Tuesday was a bittersweet day for K-pop titan BTS. The seven-piece boy band staged the last leg of its “LOVE YOURSELF: SPEAK YOURSELF” world tour at Seoul’s Olympic Stadium, ending a year-long, globe-trotting journey. The tour that kicked off in August had an accumulated audience of more than 2 million people in 26 cities. “As I crooned my solo number ‘Epiphany,’ I was sorrowful since this was the last time to sing this song,” member Jin said. “But at the same time, I was delighted to mark an end. I promise BTS will return with a rocking concert.” Rapper Suga said: “Everything that has a beginning has an end. It is our final gig, but also a new start.” With the tour, BTS ― comprising RM, Suga, Jin, j-hope, Jimin, V and Jungkook ― created K-pop history. It became the first K-pop act to perform at Wembley Stadium in London and Citi Field in New York.
Now, all eyes are on the group’s next steps. The members vaguely hinted at fresh music during the three-hour performance, saying they would “come back soon.” The septet is reportedly poised to return early next year, after fan meetings in Japan. Then, what challenges should BTS tackle to make an even bigger splash in 2020? Probably one of the biggest missions is to reveal further its musical prowess. This could help the band get closer to its dream of going to the Grammys, one of the world’s most prestigious music awards, according to Billboard’s K-pop columnist Jeff Benjamin. “I want to see more interviews where BTS gets more credit as the artists,” Benjamin told The Korea Times in July. “Maybe this could help them in something like the Grammys. The Billboard Music Awards are based solely on numbers, statistics, and charts, but the Grammys is about artistic integrity, critical responses and the way the academy votes.” Some people say the band could reach another level if members further polish their vocal bravura. BTS has substantiated its artistic talent through multiple self-made tracks and jaw-dropping dance performances, but the members’ vocal abilities sometimes stirred debate online. The band’s live performance of its maudlin ballad “The Truth Untold” is one example. “I know BTS is not a vocal-focused group, but if it strives to develop vocal power, I think it will grow up even more,” an online user commented.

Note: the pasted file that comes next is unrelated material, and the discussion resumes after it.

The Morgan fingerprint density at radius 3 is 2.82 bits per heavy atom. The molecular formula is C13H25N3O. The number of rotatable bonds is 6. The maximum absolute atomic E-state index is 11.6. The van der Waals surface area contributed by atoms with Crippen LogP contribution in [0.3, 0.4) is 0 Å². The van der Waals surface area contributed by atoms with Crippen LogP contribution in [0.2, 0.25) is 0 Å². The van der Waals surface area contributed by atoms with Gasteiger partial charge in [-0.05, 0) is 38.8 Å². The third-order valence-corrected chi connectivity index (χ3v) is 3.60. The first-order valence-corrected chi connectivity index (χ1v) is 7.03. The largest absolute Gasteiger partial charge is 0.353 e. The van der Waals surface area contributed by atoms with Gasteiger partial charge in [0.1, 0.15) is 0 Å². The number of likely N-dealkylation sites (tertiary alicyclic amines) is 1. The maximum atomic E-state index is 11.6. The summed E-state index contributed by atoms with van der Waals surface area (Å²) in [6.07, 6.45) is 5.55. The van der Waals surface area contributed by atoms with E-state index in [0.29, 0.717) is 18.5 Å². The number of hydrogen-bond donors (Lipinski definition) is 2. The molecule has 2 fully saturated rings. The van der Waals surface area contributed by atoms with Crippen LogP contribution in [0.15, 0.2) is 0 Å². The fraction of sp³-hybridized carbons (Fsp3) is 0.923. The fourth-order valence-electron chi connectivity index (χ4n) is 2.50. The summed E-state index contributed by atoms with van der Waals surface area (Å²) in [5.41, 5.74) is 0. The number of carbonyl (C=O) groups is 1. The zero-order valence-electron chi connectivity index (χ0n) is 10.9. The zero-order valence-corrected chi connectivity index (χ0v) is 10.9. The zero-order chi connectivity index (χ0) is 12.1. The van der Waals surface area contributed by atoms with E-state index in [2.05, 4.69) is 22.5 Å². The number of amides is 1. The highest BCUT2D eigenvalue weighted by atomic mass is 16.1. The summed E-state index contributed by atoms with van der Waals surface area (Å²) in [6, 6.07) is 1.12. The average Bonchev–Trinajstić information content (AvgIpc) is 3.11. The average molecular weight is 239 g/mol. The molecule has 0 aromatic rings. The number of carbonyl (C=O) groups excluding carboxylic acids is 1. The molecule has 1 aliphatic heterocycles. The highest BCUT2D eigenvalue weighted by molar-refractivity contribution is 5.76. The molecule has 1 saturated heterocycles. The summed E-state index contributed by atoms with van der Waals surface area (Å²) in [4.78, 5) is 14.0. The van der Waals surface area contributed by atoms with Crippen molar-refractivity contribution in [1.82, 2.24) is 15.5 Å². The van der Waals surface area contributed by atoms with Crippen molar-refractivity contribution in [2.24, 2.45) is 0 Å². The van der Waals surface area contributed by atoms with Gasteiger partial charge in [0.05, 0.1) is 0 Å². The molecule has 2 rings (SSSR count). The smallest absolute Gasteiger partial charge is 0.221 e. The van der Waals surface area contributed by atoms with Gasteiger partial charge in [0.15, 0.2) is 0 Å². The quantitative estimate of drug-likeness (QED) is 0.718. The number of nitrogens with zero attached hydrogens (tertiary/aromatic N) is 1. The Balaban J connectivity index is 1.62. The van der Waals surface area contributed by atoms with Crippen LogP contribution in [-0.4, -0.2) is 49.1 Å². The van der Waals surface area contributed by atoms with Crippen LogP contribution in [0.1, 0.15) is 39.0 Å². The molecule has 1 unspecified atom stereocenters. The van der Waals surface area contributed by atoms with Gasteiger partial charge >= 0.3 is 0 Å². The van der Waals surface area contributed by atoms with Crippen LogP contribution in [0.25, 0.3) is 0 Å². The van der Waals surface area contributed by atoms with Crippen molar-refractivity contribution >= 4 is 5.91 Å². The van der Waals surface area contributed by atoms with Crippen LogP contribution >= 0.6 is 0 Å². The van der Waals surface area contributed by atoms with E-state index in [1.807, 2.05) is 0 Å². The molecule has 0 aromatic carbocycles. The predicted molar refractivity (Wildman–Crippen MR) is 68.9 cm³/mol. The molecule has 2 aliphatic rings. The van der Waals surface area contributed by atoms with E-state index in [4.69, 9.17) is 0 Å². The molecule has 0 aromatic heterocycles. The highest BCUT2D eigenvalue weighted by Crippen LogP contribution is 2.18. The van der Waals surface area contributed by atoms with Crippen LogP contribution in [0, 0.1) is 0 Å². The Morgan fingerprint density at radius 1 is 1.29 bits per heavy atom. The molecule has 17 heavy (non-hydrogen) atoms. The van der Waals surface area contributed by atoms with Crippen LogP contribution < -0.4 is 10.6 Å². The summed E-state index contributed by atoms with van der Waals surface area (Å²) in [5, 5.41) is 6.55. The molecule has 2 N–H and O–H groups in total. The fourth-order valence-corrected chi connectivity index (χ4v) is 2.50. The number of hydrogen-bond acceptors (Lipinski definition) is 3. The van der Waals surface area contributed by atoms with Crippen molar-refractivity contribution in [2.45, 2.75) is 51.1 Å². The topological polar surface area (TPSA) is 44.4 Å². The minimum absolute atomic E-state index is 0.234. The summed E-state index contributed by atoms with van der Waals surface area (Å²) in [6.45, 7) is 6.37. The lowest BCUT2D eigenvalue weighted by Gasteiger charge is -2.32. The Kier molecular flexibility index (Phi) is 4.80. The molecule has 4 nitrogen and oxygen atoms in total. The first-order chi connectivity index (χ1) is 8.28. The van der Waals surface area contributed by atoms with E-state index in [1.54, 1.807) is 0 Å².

Another challenge BTS ― or its agency Big Hit Entertainment ― faces is the management of international fans. A legion of followers is speaking of their difficulties and Jennifer Teo, 49, is one of them. She is a Malaysian lawyer who has been in the BTS ARMY (the band’s global fan base) since 2017. Teo said foreign fans can buy tickets for BTS’s gigs on the “Global Interpark” website, which is in English but has problems. “The website cannot handle the huge volume of fans,” Teo told The Korea Times. “Even when I reached the page whereby there were some tickets available for purchase, the page froze and I had to try all over again. I tried so many hours but was not successful in the end.” She added: “To be honest, at times like these, I rather save time and stress by buying tickets from the secondary market. However, as a matter of respect for BTS and Big Hit’s measures to discourage such a practice, I won’t do that.” The lawyer said she hoped every foreign fan gets a chance to watch BTS live. She wished the ticketing process was easier and smoother. “Perhaps Big Hit could consider reserving a portion of the tickets for foreign fans and appoint a separate agent to handle foreign purchases,” she said.
Nevertheless, the septet’s future seems dazzling, with all members exhibiting a willingness to improve themselves. “Frankly speaking, I am not fully content with my performance today,” lead vocalist Jungkook said during the concert. “But I am happy to see you relishing it. I will work enthusiastically to upgrade myself for our next release and concert so that I can emanate new energy to you. Thank you and I love you.” Big Hit has also been moving to provide better services to fans. Followers can order official BTS merchandise on the commerce platform “Weply” and get it on the concert day, instead of queuing in a long line to purchase it on the spot. They can also use the fan community “Weverse” to get a map of the concert site and check how long they have to wait to use different amenities. During a corporate briefing in August, Big Hit CEO Bang Si-hyuk also said he would enhance customer experience management.
Source: The Korea Times